My devices are portable, battery operated, and I have typically used 9v alkaline or 2S, 3S lithium batteries and linear regulators. On the latest device, I decided to try 2-AA alkaline batteries and a 1.5A TPS61252 boost regulator producing a 3.3v output. Is is small, inexpensive (though a lot more than a LM317) and very efficient. I used TI's (Nat Semi) automated workbench to design the regulator, and I was careful to lay it out on the pcb exactly according to the suggested layout in the data sheet. I always liberally place bypass caps on all power pins. Although I used a 2 layer pcb, I used 25 mil power traces and kept them as short as possible, and I used a grounded copper pour on the bottom layer. It should have been successful, but it wasn't.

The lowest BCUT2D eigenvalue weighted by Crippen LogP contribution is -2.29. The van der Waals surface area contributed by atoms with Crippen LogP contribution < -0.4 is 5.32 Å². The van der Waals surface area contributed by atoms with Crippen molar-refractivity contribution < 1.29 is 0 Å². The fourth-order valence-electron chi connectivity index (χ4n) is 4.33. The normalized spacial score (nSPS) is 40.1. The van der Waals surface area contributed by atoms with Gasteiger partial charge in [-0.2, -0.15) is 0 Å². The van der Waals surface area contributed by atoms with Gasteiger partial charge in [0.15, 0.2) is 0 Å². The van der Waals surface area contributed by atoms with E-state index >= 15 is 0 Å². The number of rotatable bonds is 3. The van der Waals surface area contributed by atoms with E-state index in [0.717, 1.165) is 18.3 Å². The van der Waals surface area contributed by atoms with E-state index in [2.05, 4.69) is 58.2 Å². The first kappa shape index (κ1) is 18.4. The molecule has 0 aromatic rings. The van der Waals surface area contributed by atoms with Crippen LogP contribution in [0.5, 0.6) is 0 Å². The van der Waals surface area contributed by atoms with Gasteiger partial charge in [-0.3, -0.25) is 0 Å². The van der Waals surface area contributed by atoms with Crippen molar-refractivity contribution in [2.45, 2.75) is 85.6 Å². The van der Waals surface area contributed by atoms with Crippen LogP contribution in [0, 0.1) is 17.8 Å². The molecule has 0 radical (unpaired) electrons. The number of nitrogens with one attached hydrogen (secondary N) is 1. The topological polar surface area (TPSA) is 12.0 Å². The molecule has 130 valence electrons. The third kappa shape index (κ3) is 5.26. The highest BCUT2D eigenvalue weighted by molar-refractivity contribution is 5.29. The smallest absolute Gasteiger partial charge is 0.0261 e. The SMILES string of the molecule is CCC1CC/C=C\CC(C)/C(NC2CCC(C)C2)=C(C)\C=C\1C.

It appeared to work as advertised until I powered up the device with the incorporated Xbee radio, which draws as much as 500mA in short pulses. Then, noticed a lot of the strange intermittent malfunctions typical of power problems, all of which disappeared when I powered the 3.3v rail with my lab power supply. I spent many hours trying to track down the source of the problems, without success. Finally, I gave up and redesigned the pcb with a buck regulator and a 9v battery. This works fine, but I'm back with the 9v, which I don't like because of high cost and low power density.
I am sure some of you are using boost regulators and 2 alkaline batteries for portable devices, and I wonder whether you have encountered similar problems. Does anyone have any boost regulator recommendations. I am especially interested in using 2- Alkaline AA cells and a boost regulator to produce 3.3v because it is impossible to find an inexpensive handheld enclosure that has a battery compartment for 3-AA cells.